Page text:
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Graduate Program Overview

The Graduate Program in English at Fredonia


Degree Programs

The department has two graduate programs:

  • The Master of Arts in English program prepares students to enter the professions through a rigorous program that spans the field of English studies.
  • The Master of Arts in English 7-12 program for professional certification to teach grades 7-12 is for students already holding initial certification. The program emphasizes the importance of learning how to learn rather than becoming only storehouses of information and giving potential and practicing teachers the opportunity to discover, refine, or change their own approaches to the teaching of language, literature, and literacy.

The department also offers a 16-credit Certificate of Advanced Study (CAS) in Professional Writing. The Professional Writing CAS is designed for students interested in becoming more expressive, powerful writers of nonfiction prose, including:

  • Working professionals who either are currently employed or will be seeking employment as experts in written communication;
  • Writers interested in deepening and broadening their writing skills for diverse contexts and audiences;
  • Graduate students in English and related fields;
  • Educators seeking writing-specific training and credentials;
  • Individuals who work in community service organizations; and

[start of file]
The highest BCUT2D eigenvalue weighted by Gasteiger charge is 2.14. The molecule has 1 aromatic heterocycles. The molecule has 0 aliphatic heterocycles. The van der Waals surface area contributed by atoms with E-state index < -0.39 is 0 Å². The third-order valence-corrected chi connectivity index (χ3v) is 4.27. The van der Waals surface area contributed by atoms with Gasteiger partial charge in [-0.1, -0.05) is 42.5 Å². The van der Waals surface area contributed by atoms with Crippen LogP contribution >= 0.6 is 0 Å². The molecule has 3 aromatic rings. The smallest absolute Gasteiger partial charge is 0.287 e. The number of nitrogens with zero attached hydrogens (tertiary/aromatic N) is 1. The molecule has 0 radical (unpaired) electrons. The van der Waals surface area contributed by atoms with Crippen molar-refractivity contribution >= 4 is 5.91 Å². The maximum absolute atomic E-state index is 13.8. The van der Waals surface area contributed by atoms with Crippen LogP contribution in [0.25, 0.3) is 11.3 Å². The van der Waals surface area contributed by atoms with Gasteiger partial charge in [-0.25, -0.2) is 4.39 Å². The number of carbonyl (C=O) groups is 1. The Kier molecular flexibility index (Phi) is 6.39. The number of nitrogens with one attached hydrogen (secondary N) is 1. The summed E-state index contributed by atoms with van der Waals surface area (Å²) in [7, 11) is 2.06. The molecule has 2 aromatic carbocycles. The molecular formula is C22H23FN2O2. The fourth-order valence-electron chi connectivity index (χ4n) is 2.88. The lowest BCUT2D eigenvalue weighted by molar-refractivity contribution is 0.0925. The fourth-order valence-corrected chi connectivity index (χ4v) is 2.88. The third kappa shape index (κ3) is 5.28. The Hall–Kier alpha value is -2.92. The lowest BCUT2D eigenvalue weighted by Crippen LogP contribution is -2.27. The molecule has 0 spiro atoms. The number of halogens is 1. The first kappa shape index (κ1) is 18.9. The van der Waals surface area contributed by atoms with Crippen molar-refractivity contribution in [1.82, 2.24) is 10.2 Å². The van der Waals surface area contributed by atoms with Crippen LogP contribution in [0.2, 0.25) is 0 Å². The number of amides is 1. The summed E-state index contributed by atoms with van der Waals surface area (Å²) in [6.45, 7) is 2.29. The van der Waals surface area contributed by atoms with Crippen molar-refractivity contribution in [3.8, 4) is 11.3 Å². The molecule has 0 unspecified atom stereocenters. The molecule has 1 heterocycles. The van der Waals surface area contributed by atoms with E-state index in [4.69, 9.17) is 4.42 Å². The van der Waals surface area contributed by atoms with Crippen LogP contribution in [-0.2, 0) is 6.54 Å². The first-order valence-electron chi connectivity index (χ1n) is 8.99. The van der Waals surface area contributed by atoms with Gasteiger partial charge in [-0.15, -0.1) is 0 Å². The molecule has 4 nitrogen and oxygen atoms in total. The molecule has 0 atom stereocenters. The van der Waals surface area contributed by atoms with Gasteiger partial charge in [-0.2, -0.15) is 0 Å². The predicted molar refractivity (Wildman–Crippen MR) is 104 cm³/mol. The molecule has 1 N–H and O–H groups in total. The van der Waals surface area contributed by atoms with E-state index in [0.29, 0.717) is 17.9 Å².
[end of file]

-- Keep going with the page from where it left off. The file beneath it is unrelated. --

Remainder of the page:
• Individuals dedicated to cultural activities in the community.

The program is designed such that students can complete it in one academic year (two courses per academic semester for a total of four seminars, plus a required three-credit internship, plus an electronic portfolio reflecting work from these courses). Students can also take courses one semester at a time.

For more on our graduate and post-baccalaureate programs, contact:

Bruce Simon, Department Chairperson:

Jeanette McVicker:

Graduate Program Learning Goals:

Students will:

  • Broaden their understanding of English as a field and find their places within it;
  • Think critically about language and the contexts in which it is produced and received
  • Engage with and apply multiple research methodologies in order to express themselves in written and other media.

Both degree tracks -- Master of Arts in English and Master of Arts in English 7-12 (for Professional Certification) -- offer students multiple opportunities to engage with the diverse field of English studies. Students develop their skills as reflective readers, writers, and researchers. Starting with ENGL 500: Introduction to Graduate Studies, students will approach contemporary issues and problems through multiple methodological lenses, as they discover their own specific professional interests. By exposing students to fresh pedagogical initiatives, interdisciplinary critical methods, and historical currents, the program encourages students to work toward a required degree project that will best suit their professional needs. Courses will be selected from three streams. The program structure supports wide faculty participation to work closely with students in individual and collaborative research settings. Students will participate in departmental and campus events that showcase their research, culminating in a degree project which will provide them with tangible entry into the profession.